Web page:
Written by Sierra Bullets Ballistic Technician Paul Box
We all know that it takes many things in the making of an accuracy load. We have to have a good barrel. It has to be fitted to the action proper. A good chambering job. The bedding of the rifle’s action has to be good, on and on, but even the best built rifle will not shoot to its’ potential with bad brass. Below are some of the steps I recommend to prep new brass.
When I get a new lot of 100 cases, the first thing I do is weigh them. If I’ve never worked with this caliber before I will weigh 20 cases and write the weights down as I go along. Then I add the weights of all 20 up and divide by 20 to get an average. If this is a cartridge in the 22-250 thru the ’06 size, then I use 1.0 gr. above and 1.0 gr. below the average case weight and keep everything in this 2.0 gr. bracket. Cases in the 300 Win Mag size I go 1.4 grs. above and below the average and smaller cases like a .223 I use .7 of a gr. above and below. If you want to use tighter tolerances than this, that is fine, but I’ve found that very well built varmint guns will shoot down in the high .2’s and low .3’s with this method.
Deburr the Flash Hole
The next thing I do is deburr the flash hole. American made brass has a flash hole that has been punched and typically has a burr on the inside. Norma and Lapua have drilled flash holes and usually don’t have any burr or only a very slight one. I still deburr these as well and give them a slight chamfer at the same time. I’ve never been able to prove this, but I’ve always thought this little chamfer would more evenly spread the flash from the primer into the powder column and improve ignition. Besides, it makes me feel warm and fuzzy.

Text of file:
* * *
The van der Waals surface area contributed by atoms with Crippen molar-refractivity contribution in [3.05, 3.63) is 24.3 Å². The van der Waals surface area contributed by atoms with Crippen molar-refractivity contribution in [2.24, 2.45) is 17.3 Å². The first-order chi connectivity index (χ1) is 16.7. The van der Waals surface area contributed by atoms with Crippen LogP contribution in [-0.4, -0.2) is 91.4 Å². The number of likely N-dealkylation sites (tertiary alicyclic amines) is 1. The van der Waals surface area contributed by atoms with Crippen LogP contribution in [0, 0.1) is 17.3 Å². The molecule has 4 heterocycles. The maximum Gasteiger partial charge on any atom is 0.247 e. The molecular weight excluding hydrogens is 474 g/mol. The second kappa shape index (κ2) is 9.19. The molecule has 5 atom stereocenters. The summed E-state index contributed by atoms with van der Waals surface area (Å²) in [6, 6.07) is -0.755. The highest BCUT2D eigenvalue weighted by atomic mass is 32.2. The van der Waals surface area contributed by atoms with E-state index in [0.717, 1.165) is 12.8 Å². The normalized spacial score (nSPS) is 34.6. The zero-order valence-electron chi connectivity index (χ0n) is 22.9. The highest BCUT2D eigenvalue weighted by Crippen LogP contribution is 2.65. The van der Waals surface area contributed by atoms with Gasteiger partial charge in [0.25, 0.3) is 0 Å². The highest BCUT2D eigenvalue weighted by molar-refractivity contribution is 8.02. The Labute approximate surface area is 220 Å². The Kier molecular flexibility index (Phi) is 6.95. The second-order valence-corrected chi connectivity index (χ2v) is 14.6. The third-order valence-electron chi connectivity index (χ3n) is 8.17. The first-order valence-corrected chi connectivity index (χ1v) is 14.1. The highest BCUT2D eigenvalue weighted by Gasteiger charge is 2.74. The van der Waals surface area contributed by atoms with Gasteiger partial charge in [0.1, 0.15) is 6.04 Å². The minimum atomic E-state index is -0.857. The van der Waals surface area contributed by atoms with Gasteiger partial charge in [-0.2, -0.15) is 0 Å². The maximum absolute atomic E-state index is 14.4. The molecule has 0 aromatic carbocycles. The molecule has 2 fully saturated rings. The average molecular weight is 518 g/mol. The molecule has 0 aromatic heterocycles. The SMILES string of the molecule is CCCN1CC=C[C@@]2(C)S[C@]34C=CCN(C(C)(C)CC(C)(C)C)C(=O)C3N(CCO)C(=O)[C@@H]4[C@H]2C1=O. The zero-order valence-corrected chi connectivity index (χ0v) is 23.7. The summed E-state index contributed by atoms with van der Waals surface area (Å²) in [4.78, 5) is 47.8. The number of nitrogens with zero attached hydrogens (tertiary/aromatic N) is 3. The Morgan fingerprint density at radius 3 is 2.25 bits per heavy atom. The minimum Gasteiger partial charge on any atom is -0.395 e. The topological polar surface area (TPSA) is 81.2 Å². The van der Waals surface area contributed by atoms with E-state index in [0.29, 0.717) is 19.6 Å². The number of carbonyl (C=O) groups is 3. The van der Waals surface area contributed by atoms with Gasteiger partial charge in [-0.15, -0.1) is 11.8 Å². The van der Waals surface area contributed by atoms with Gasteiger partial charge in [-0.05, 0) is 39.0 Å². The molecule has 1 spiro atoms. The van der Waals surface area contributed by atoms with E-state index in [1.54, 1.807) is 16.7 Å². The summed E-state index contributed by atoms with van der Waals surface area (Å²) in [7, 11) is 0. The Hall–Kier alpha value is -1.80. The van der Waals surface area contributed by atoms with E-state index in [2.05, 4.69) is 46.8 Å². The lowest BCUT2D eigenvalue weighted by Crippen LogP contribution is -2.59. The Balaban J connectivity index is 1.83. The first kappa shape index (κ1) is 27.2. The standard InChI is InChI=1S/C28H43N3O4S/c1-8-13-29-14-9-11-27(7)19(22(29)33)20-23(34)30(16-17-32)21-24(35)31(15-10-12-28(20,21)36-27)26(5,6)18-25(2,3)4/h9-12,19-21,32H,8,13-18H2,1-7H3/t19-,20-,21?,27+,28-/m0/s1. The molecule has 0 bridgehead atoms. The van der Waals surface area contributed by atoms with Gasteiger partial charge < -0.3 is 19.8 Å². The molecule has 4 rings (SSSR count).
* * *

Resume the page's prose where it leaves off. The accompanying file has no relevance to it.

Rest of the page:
Uniform the Primer Pockets
Next I uniform the primer pockets. Brass that have a punched flash hole will be the worst, but they all will be concave in shape. A uniforming tool will cut them flat on the bottom and allow a primer to be seated perfectly flat giving all the energy from the firing pin to set the primer off rather than final seat it the last .001-.002″.
Measure the Case Necks
Next I measure the case necks and compare the difference between the thick and thin side. What I’m looking for is a difference of .001″ or less. Cases that are between.001 and .002″ are set aside to be neck turned. The more uniform the case necks are, the easier it is for your seating die to seat a bullet in better alignment with the case body.
Brass that has been prepped through these steps will give your rifle the best chance to deliver the accuracy it is capable of.